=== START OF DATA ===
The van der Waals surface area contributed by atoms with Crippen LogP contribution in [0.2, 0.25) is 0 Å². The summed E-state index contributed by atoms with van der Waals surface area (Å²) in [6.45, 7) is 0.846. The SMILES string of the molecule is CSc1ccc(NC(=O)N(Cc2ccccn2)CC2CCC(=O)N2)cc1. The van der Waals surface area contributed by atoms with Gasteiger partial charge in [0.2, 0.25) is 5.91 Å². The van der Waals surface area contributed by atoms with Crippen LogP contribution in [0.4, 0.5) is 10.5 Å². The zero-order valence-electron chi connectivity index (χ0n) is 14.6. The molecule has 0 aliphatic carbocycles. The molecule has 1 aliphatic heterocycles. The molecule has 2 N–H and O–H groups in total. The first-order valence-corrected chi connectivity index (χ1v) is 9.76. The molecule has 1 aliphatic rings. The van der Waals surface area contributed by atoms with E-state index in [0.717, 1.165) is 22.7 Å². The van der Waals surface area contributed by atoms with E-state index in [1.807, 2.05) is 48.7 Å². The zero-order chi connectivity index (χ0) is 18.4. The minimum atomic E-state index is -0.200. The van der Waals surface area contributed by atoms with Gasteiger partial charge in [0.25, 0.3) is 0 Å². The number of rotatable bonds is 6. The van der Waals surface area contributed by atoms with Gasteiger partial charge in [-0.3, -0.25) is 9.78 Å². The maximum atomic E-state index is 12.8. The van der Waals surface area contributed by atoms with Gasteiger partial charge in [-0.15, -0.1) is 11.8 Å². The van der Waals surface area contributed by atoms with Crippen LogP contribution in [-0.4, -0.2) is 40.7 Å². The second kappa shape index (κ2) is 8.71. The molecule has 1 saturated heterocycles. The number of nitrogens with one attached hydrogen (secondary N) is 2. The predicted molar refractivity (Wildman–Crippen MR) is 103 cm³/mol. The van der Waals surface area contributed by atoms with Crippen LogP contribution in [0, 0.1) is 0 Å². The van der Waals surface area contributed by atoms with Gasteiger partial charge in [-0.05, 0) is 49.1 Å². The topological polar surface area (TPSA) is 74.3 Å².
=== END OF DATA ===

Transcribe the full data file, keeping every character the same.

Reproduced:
The van der Waals surface area contributed by atoms with Crippen LogP contribution in [0.2, 0.25) is 0 Å². The summed E-state index contributed by atoms with van der Waals surface area (Å²) in [6.45, 7) is 0.846. The SMILES string of the molecule is CSc1ccc(NC(=O)N(Cc2ccccn2)CC2CCC(=O)N2)cc1. The van der Waals surface area contributed by atoms with Gasteiger partial charge in [0.2, 0.25) is 5.91 Å². The van der Waals surface area contributed by atoms with Crippen LogP contribution in [0.4, 0.5) is 10.5 Å². The zero-order valence-electron chi connectivity index (χ0n) is 14.6. The molecule has 0 aliphatic carbocycles. The molecule has 1 aliphatic heterocycles. The molecule has 2 N–H and O–H groups in total. The first-order valence-corrected chi connectivity index (χ1v) is 9.76. The molecule has 1 aliphatic rings. The van der Waals surface area contributed by atoms with E-state index in [0.717, 1.165) is 22.7 Å². The van der Waals surface area contributed by atoms with E-state index in [1.807, 2.05) is 48.7 Å². The zero-order chi connectivity index (χ0) is 18.4. The minimum atomic E-state index is -0.200. The van der Waals surface area contributed by atoms with Gasteiger partial charge in [0.25, 0.3) is 0 Å². The number of rotatable bonds is 6. The van der Waals surface area contributed by atoms with Gasteiger partial charge in [-0.3, -0.25) is 9.78 Å². The maximum atomic E-state index is 12.8. The van der Waals surface area contributed by atoms with Gasteiger partial charge in [-0.15, -0.1) is 11.8 Å². The van der Waals surface area contributed by atoms with Crippen LogP contribution in [-0.4, -0.2) is 40.7 Å². The second kappa shape index (κ2) is 8.71. The molecule has 1 saturated heterocycles. The number of nitrogens with one attached hydrogen (secondary N) is 2. The predicted molar refractivity (Wildman–Crippen MR) is 103 cm³/mol. The van der Waals surface area contributed by atoms with Crippen LogP contribution in [0, 0.1) is 0 Å². The van der Waals surface area contributed by atoms with Gasteiger partial charge in [-0.05, 0) is 49.1 Å². The topological polar surface area (TPSA) is 74.3 Å².